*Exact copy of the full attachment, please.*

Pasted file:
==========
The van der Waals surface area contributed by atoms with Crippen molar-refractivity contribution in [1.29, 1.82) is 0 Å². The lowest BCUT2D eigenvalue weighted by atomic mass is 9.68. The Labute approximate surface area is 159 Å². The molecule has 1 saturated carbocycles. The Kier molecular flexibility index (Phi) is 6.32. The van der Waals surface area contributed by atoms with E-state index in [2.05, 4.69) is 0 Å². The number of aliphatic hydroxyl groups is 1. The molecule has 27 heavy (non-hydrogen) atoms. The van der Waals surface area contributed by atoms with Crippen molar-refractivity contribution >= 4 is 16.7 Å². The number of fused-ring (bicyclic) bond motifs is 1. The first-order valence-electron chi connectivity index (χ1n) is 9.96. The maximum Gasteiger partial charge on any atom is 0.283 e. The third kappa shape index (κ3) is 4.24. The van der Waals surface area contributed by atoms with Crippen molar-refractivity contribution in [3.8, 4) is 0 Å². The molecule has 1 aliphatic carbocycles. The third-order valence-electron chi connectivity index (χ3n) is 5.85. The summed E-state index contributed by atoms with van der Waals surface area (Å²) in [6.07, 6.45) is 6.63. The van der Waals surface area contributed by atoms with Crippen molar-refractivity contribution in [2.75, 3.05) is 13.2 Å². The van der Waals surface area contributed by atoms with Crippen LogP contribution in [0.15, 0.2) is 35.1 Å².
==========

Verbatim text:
The van der Waals surface area contributed by atoms with Crippen molar-refractivity contribution in [1.29, 1.82) is 0 Å². The lowest BCUT2D eigenvalue weighted by atomic mass is 9.68. The Labute approximate surface area is 159 Å². The molecule has 1 saturated carbocycles. The Kier molecular flexibility index (Phi) is 6.32. The van der Waals surface area contributed by atoms with E-state index in [2.05, 4.69) is 0 Å². The number of aliphatic hydroxyl groups is 1. The molecule has 27 heavy (non-hydrogen) atoms. The van der Waals surface area contributed by atoms with Crippen molar-refractivity contribution >= 4 is 16.7 Å². The number of fused-ring (bicyclic) bond motifs is 1. The first-order valence-electron chi connectivity index (χ1n) is 9.96. The maximum Gasteiger partial charge on any atom is 0.283 e. The third kappa shape index (κ3) is 4.24. The van der Waals surface area contributed by atoms with Crippen molar-refractivity contribution in [3.8, 4) is 0 Å². The molecule has 1 aliphatic carbocycles. The third-order valence-electron chi connectivity index (χ3n) is 5.85. The summed E-state index contributed by atoms with van der Waals surface area (Å²) in [6.07, 6.45) is 6.63. The van der Waals surface area contributed by atoms with Crippen molar-refractivity contribution in [2.75, 3.05) is 13.2 Å². The van der Waals surface area contributed by atoms with Crippen LogP contribution in [0.15, 0.2) is 35.1 Å².